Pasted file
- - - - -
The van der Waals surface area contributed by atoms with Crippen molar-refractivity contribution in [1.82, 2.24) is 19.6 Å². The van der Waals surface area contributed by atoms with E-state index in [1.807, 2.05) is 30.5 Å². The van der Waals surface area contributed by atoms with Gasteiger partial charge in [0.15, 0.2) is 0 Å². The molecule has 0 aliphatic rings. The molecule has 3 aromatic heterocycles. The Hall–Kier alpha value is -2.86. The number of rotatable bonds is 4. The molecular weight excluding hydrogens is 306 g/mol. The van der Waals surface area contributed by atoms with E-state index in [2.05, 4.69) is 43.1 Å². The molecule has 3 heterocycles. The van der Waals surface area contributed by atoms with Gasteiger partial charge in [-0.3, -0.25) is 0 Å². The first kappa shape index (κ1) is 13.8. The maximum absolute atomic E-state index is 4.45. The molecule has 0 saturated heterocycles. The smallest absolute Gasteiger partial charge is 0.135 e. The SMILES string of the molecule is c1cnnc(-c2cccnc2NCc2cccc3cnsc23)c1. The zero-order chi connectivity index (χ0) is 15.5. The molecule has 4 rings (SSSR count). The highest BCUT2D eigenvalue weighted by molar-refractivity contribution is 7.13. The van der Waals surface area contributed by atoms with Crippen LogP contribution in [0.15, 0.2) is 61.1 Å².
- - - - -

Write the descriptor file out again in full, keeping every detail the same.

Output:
The van der Waals surface area contributed by atoms with Crippen molar-refractivity contribution in [1.82, 2.24) is 19.6 Å². The van der Waals surface area contributed by atoms with E-state index in [1.807, 2.05) is 30.5 Å². The van der Waals surface area contributed by atoms with Gasteiger partial charge in [0.15, 0.2) is 0 Å². The molecule has 0 aliphatic rings. The molecule has 3 aromatic heterocycles. The Hall–Kier alpha value is -2.86. The number of rotatable bonds is 4. The molecular weight excluding hydrogens is 306 g/mol. The van der Waals surface area contributed by atoms with E-state index in [2.05, 4.69) is 43.1 Å². The molecule has 3 heterocycles. The van der Waals surface area contributed by atoms with Gasteiger partial charge in [-0.3, -0.25) is 0 Å². The first kappa shape index (κ1) is 13.8. The maximum absolute atomic E-state index is 4.45. The molecule has 0 saturated heterocycles. The smallest absolute Gasteiger partial charge is 0.135 e. The SMILES string of the molecule is c1cnnc(-c2cccnc2NCc2cccc3cnsc23)c1. The zero-order chi connectivity index (χ0) is 15.5. The molecule has 4 rings (SSSR count). The highest BCUT2D eigenvalue weighted by molar-refractivity contribution is 7.13. The van der Waals surface area contributed by atoms with Crippen LogP contribution in [0.15, 0.2) is 61.1 Å².